“The people that are doing the nuts-and-bolts, mom-and-pop type of practices out there, they’re the ones that are screaming loudest that they can’t survive and they may not survive,” LeRoy said. “What are we going to do next week? Are we going to make payroll? Are we going to have to close our practice and go work for somebody else?”
An economic downturn hits doctors’ offices “in a way that most people wouldn’t understand or expect” because of the industry’s financial practices, said Halee Fischer-Wright, a medical doctor who is the CEO of the Medical Group Management Association.
Their billing cycle is typically weeks behind, so lost revenue from the drop in patient volume hasn’t fully caught up with physicians yet ― but it will. Doctors in private practice also tend to avoid keeping large cash reserves to protect themselves against malpractice claims, leaving them little fiscal wiggle room.
“This acute, unexpected drop in volume that translates within 30 days to no revenue is adversely impacting medical practices at a time of national health crisis,” Fischer-Wright said.
Patients Are Fearful
Physicians are also coping with a reality in which patients are either unable or unwilling to leave their homes and visit offices where other sick people will be.
Many doctors are worried that the health of their patients, especially those who have chronic conditions like diabetes that need monitoring, will worsen because of delayed care. A Primary Care Collaborative survey this month found that 60% of primary care doctors are concerned their patients will suffer an avoidable illness because they can’t or won’t see their family doctors.
Beyond the limitations created by state-ordered lockdowns and social distancing guidelines, the plummeting volume of visits is a demand-side problem. Just 39% of respondents reported they would feel comfortable visiting a primary care doctor for medical treatment not related to COVID-19, a Morning Consult poll last month found.
“People were afraid to come in,” said Kelly Ladd, CEO of Piedmont Internal Medicine in Atlanta. Ladd estimates that 75% of her practice’s patients who had appointments in April said they were fearful about coming to the office, although volume has increased this month.
Still, the loss of routine business like physicals and checkups has led to a more than 40% drop in patient visits, she said. And about 60% of visits are now telemedicine. “It’s been a huge, huge shift,” Ladd said.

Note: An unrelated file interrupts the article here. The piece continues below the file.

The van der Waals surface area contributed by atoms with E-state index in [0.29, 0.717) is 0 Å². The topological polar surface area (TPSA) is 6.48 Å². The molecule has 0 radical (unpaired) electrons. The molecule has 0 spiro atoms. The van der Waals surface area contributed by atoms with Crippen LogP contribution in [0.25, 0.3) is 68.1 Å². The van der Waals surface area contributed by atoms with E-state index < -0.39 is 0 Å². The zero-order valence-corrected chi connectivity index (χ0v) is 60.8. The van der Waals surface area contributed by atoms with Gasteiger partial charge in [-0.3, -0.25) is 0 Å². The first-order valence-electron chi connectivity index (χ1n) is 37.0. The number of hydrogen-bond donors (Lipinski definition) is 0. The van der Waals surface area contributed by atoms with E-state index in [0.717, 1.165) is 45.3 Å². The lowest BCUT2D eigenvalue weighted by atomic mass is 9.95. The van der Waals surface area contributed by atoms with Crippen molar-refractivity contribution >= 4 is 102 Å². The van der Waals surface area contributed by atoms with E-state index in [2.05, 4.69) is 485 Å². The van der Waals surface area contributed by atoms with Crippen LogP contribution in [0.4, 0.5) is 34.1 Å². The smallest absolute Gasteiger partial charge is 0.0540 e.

Federal relief money and revenue from telemedicine have already enabled Ladd to begin rehiring workers she laid off. But she said, “I never thought in a million years that I would have to be dealing with some of the things that we have had to deal with.”
Looking At A Slow Recovery
Even when the present emergency subsides, doctors and medical practice administrators predict lasting damage and permanent change to how family physicians’ offices operate. In the shorter term, the massive rise in joblessness translates into an estimated 27 million people losing their employer-based health benefits, meaning those people are more likely to skip needed medical care because of cost.
Medical professionals don’t see their businesses ever returning to pre-COVID-19 levels and envision a future with fewer family doctors in private practice and a greater reliance on telemedicine services in lieu of in-person visits. “They won’t hit peak volume again,” said Fischer-Wright, who predicted physicians’ offices eventually will get back to about 70% to 80% of their pre-coronavirus business.
Doctors and administrators also foresee more doctors abandoning private practice, accelerating an ongoing trend. As of 2018, more physicians worked as employees for hospitals, investor-owned practices or other larger companies than owned or co-owned their own practices, according to the Chicago-based American Medical Association.
In addition to managing the crisis in real time, Christi Siedlecki is worried about what lies ahead for the Grants Pass Clinic in Grants Pass, Oregon, a small town about 50 miles north of the California border. “The risk is the owners not earning enough money to stay, if they can go somewhere else where they can earn more money,” said Siedlecki, a nurse by training who is CEO of the clinic.
In the meantime, her practice, like the others, will try to hang on.
“I can pay the bills and I can pay the staff who are here,” Siedlecki said. “One of the things that I’m worrying about is how long this will go on.”